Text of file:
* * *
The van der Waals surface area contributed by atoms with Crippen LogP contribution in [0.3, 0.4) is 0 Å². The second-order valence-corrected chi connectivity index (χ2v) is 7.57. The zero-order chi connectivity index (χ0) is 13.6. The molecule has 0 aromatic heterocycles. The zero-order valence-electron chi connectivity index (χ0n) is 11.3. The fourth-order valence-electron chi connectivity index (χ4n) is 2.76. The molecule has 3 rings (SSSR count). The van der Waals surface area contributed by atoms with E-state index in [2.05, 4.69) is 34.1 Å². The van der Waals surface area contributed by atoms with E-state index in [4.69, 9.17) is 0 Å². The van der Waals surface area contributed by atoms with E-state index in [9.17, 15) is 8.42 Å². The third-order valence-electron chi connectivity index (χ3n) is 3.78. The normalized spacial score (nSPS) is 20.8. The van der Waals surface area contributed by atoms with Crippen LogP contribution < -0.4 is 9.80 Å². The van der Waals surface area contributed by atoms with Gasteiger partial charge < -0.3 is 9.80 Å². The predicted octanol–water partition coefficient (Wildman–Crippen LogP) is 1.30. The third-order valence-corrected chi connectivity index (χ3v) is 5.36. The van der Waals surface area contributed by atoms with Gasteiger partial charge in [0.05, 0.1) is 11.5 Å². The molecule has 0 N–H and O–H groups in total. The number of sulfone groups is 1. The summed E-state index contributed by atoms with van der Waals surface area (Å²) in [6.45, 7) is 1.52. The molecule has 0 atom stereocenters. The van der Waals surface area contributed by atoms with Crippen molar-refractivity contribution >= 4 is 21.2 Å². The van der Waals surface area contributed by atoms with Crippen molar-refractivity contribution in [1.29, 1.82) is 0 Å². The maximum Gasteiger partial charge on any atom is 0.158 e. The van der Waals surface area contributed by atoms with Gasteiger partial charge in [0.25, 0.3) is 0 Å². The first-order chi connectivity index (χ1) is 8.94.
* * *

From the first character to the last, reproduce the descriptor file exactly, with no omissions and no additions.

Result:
The van der Waals surface area contributed by atoms with Crippen LogP contribution in [0.3, 0.4) is 0 Å². The second-order valence-corrected chi connectivity index (χ2v) is 7.57. The zero-order chi connectivity index (χ0) is 13.6. The molecule has 0 aromatic heterocycles. The zero-order valence-electron chi connectivity index (χ0n) is 11.3. The fourth-order valence-electron chi connectivity index (χ4n) is 2.76. The molecule has 3 rings (SSSR count). The van der Waals surface area contributed by atoms with E-state index in [2.05, 4.69) is 34.1 Å². The van der Waals surface area contributed by atoms with E-state index in [4.69, 9.17) is 0 Å². The van der Waals surface area contributed by atoms with E-state index in [9.17, 15) is 8.42 Å². The third-order valence-electron chi connectivity index (χ3n) is 3.78. The normalized spacial score (nSPS) is 20.8. The van der Waals surface area contributed by atoms with Crippen LogP contribution < -0.4 is 9.80 Å². The van der Waals surface area contributed by atoms with Gasteiger partial charge < -0.3 is 9.80 Å². The predicted octanol–water partition coefficient (Wildman–Crippen LogP) is 1.30. The third-order valence-corrected chi connectivity index (χ3v) is 5.36. The van der Waals surface area contributed by atoms with Gasteiger partial charge in [0.05, 0.1) is 11.5 Å². The molecule has 0 N–H and O–H groups in total. The number of sulfone groups is 1. The summed E-state index contributed by atoms with van der Waals surface area (Å²) in [6.45, 7) is 1.52. The molecule has 0 atom stereocenters. The van der Waals surface area contributed by atoms with Crippen molar-refractivity contribution >= 4 is 21.2 Å². The van der Waals surface area contributed by atoms with Crippen molar-refractivity contribution in [1.29, 1.82) is 0 Å². The maximum Gasteiger partial charge on any atom is 0.158 e. The van der Waals surface area contributed by atoms with Gasteiger partial charge in [0.25, 0.3) is 0 Å². The first-order chi connectivity index (χ1) is 8.94.